Finally, you may also face civil penalties for creating and distributing nonconsensual pornography. The person who was wrongfully recorded or photographed may file a lawsuit against you seeking payment for the damages they incurred.
Potential Defenses to Nonconsensual Pornography Charges in New Jersey
If you are accused of creating or publishing nonconsensual pornography in New Jersey, there are potential defenses you can make.
First, you may argue that the subject of the explicit content at issue consented to being recorded or having their images distributed. Proving that consent was present in your case can be complicated. There are several types of evidence that can be used including text messages, social media messages, and witness testimony. Support from experienced legal representation can be highly beneficial when seeking to establish this defense in your case.
Furthermore, you may defend against nonconsensual pornography charges by demonstrating that there was no reasonable expectation of privacy when the photo or video was taken. For instance, someone who engages in sexual conduct or exposes their intimate body parts in a public setting will not have a reasonable expectation of privacy. In that case, someone who recorded the public act at issue may not be guilty of creating nonconsensual pornography.
Criminal Charges for Selling Pornography in New Jersey
One of the most common child pornography charges faced by defendants in New Jersey has to do with participation in child pornography file sharing networks. These peer-to-peer networks allow direct communication between users, allowing them to access each other’s files. Accordingly, they enable ready access to child pornography.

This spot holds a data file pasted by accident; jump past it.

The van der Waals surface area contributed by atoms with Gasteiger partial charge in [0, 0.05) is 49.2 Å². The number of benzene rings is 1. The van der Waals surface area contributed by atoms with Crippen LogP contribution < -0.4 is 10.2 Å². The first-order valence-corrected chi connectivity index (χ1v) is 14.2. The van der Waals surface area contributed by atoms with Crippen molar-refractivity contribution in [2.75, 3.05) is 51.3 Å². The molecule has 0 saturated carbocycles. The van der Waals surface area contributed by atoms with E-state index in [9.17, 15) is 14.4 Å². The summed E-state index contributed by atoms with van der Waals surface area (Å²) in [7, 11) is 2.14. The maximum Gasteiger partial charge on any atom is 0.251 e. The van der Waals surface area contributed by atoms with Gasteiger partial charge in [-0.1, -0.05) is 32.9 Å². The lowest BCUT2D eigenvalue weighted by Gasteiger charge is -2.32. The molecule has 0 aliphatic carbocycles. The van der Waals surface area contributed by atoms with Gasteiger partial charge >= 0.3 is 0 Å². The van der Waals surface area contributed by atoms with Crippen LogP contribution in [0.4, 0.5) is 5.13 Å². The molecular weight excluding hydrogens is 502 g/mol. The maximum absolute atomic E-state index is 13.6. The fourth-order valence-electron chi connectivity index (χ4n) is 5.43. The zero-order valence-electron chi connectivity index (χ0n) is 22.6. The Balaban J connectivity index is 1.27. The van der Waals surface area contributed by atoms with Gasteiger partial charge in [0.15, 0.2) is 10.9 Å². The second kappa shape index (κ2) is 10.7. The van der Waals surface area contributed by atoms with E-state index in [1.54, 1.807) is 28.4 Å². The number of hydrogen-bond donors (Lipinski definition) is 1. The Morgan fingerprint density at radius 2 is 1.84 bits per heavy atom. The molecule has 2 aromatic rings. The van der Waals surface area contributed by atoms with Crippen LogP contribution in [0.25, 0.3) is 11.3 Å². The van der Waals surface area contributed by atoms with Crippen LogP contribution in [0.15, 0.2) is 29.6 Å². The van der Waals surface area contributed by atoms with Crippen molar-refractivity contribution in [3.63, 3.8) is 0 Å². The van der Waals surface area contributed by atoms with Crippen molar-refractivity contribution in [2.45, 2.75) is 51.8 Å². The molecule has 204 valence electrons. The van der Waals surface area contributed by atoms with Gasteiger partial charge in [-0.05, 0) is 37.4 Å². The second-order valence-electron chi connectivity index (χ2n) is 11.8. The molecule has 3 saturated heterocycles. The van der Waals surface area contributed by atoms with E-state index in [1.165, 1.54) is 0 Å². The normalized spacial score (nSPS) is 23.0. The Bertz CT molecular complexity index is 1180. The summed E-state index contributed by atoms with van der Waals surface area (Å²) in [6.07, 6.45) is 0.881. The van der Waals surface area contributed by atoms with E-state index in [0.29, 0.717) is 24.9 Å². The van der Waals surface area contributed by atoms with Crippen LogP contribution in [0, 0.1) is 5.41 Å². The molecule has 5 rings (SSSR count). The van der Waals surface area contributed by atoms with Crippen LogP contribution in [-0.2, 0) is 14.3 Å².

Anyone who knowingly stores or maintains a file depicting the abuse or sexual exploitation of a minor may be criminally prosecuted. Participation in a child pornography file sharing network may cause you to be charged with a second degree crime if the number of images or videos at issue is less than 1,000. The penalties for a second degree crime can involve between 5 to 10 years of jail time and fines totaling a maximum of $150,000.
If more than 1,000 files are involved, then a first degree crime may be assessed. After being convicted of a first degree crime, you can spend between 10 to 20 years in prison and may have to pay a fine of up to $200,000.
In order to be convicted for participation in a child pornography file sharing network, the prosecution has to prove that you knowingly stored or maintained the file at issue. Additionally, the conduct must have happened on a file sharing program that was designed to allow access by multiple computers.
If You Are Accused of Selling Explicit Content in New Jersey, Our Attorneys Can Help
After facing accusations for selling explicit content, seek support and guidance from our New Jersey criminal defense lawyers by calling the Law Offices of John J. Zarych at (609) 616-4956.